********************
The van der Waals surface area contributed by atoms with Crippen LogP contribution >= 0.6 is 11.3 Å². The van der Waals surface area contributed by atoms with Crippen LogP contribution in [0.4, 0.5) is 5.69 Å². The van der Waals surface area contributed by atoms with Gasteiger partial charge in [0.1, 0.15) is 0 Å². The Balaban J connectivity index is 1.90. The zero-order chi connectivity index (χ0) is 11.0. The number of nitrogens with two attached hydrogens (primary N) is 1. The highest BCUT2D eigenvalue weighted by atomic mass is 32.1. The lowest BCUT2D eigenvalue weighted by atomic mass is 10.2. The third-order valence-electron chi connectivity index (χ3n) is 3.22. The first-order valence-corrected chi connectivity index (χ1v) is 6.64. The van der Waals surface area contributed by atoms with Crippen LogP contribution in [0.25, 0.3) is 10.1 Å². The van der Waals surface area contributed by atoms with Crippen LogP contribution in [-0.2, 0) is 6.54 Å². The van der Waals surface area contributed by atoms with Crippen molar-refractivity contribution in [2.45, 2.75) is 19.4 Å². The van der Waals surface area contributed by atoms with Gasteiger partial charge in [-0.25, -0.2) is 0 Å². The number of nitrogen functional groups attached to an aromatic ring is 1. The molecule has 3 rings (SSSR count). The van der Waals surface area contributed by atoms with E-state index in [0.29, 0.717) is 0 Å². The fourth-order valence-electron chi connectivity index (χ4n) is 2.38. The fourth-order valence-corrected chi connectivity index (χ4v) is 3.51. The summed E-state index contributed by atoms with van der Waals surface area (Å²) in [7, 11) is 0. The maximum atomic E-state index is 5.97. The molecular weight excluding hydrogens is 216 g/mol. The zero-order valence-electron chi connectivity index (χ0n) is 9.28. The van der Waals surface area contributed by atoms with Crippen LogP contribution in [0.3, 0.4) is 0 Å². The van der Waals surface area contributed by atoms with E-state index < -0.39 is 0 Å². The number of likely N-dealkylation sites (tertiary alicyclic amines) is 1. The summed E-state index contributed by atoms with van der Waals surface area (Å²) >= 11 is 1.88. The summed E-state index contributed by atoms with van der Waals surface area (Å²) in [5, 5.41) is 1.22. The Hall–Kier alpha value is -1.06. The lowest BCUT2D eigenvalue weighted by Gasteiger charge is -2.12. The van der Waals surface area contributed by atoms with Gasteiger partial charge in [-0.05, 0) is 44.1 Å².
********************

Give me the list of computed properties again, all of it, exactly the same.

The van der Waals surface area contributed by atoms with Crippen LogP contribution >= 0.6 is 11.3 Å². The van der Waals surface area contributed by atoms with Crippen LogP contribution in [0.4, 0.5) is 5.69 Å². The van der Waals surface area contributed by atoms with Gasteiger partial charge in [0.1, 0.15) is 0 Å². The Balaban J connectivity index is 1.90. The zero-order chi connectivity index (χ0) is 11.0. The number of nitrogens with two attached hydrogens (primary N) is 1. The highest BCUT2D eigenvalue weighted by atomic mass is 32.1. The lowest BCUT2D eigenvalue weighted by atomic mass is 10.2. The third-order valence-electron chi connectivity index (χ3n) is 3.22. The first-order valence-corrected chi connectivity index (χ1v) is 6.64. The van der Waals surface area contributed by atoms with Crippen LogP contribution in [0.25, 0.3) is 10.1 Å². The van der Waals surface area contributed by atoms with Crippen LogP contribution in [-0.2, 0) is 6.54 Å². The van der Waals surface area contributed by atoms with Crippen molar-refractivity contribution in [2.45, 2.75) is 19.4 Å². The van der Waals surface area contributed by atoms with Gasteiger partial charge in [-0.25, -0.2) is 0 Å². The number of nitrogen functional groups attached to an aromatic ring is 1. The molecule has 3 rings (SSSR count). The van der Waals surface area contributed by atoms with E-state index in [0.29, 0.717) is 0 Å². The fourth-order valence-electron chi connectivity index (χ4n) is 2.38. The fourth-order valence-corrected chi connectivity index (χ4v) is 3.51. The summed E-state index contributed by atoms with van der Waals surface area (Å²) in [7, 11) is 0. The maximum atomic E-state index is 5.97. The molecular weight excluding hydrogens is 216 g/mol. The zero-order valence-electron chi connectivity index (χ0n) is 9.28. The van der Waals surface area contributed by atoms with Crippen LogP contribution in [0.3, 0.4) is 0 Å². The van der Waals surface area contributed by atoms with E-state index < -0.39 is 0 Å². The number of likely N-dealkylation sites (tertiary alicyclic amines) is 1. The summed E-state index contributed by atoms with van der Waals surface area (Å²) >= 11 is 1.88. The summed E-state index contributed by atoms with van der Waals surface area (Å²) in [5, 5.41) is 1.22. The Hall–Kier alpha value is -1.06. The lowest BCUT2D eigenvalue weighted by Gasteiger charge is -2.12. The van der Waals surface area contributed by atoms with Gasteiger partial charge in [-0.05, 0) is 44.1 Å².